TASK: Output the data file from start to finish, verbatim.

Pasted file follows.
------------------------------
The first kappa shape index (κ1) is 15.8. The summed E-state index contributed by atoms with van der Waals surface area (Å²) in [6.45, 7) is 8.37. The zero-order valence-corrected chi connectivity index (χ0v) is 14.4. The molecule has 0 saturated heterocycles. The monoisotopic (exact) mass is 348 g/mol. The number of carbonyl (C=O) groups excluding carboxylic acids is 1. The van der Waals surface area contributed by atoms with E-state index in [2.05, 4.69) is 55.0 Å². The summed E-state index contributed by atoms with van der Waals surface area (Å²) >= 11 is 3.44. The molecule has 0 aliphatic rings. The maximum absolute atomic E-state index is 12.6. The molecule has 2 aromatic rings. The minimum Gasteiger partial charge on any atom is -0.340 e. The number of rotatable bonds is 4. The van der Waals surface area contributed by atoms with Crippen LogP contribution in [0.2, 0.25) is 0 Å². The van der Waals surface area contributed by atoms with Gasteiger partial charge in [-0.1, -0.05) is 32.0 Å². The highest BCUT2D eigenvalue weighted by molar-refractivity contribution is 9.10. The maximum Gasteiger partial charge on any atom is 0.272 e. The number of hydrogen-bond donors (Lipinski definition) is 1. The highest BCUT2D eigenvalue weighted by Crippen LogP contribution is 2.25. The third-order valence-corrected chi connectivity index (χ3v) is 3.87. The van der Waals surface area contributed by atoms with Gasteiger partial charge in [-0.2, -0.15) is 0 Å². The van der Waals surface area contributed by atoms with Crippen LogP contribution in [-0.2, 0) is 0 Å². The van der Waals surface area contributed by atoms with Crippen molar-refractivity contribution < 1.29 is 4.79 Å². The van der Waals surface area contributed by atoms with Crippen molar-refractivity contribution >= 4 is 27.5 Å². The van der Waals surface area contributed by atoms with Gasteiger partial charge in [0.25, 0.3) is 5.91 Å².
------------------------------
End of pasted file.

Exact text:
The first kappa shape index (κ1) is 15.8. The summed E-state index contributed by atoms with van der Waals surface area (Å²) in [6.45, 7) is 8.37. The zero-order valence-corrected chi connectivity index (χ0v) is 14.4. The molecule has 0 saturated heterocycles. The monoisotopic (exact) mass is 348 g/mol. The number of carbonyl (C=O) groups excluding carboxylic acids is 1. The van der Waals surface area contributed by atoms with E-state index in [2.05, 4.69) is 55.0 Å². The summed E-state index contributed by atoms with van der Waals surface area (Å²) >= 11 is 3.44. The molecule has 0 aliphatic rings. The maximum absolute atomic E-state index is 12.6. The molecule has 2 aromatic rings. The minimum Gasteiger partial charge on any atom is -0.340 e. The number of rotatable bonds is 4. The van der Waals surface area contributed by atoms with Crippen LogP contribution in [0.2, 0.25) is 0 Å². The van der Waals surface area contributed by atoms with Gasteiger partial charge in [-0.1, -0.05) is 32.0 Å². The highest BCUT2D eigenvalue weighted by molar-refractivity contribution is 9.10. The maximum Gasteiger partial charge on any atom is 0.272 e. The number of hydrogen-bond donors (Lipinski definition) is 1. The highest BCUT2D eigenvalue weighted by Crippen LogP contribution is 2.25. The third-order valence-corrected chi connectivity index (χ3v) is 3.87. The van der Waals surface area contributed by atoms with Gasteiger partial charge in [-0.2, -0.15) is 0 Å². The van der Waals surface area contributed by atoms with Crippen LogP contribution in [-0.2, 0) is 0 Å². The van der Waals surface area contributed by atoms with Crippen molar-refractivity contribution < 1.29 is 4.79 Å². The van der Waals surface area contributed by atoms with Crippen molar-refractivity contribution >= 4 is 27.5 Å². The van der Waals surface area contributed by atoms with Gasteiger partial charge in [0.25, 0.3) is 5.91 Å².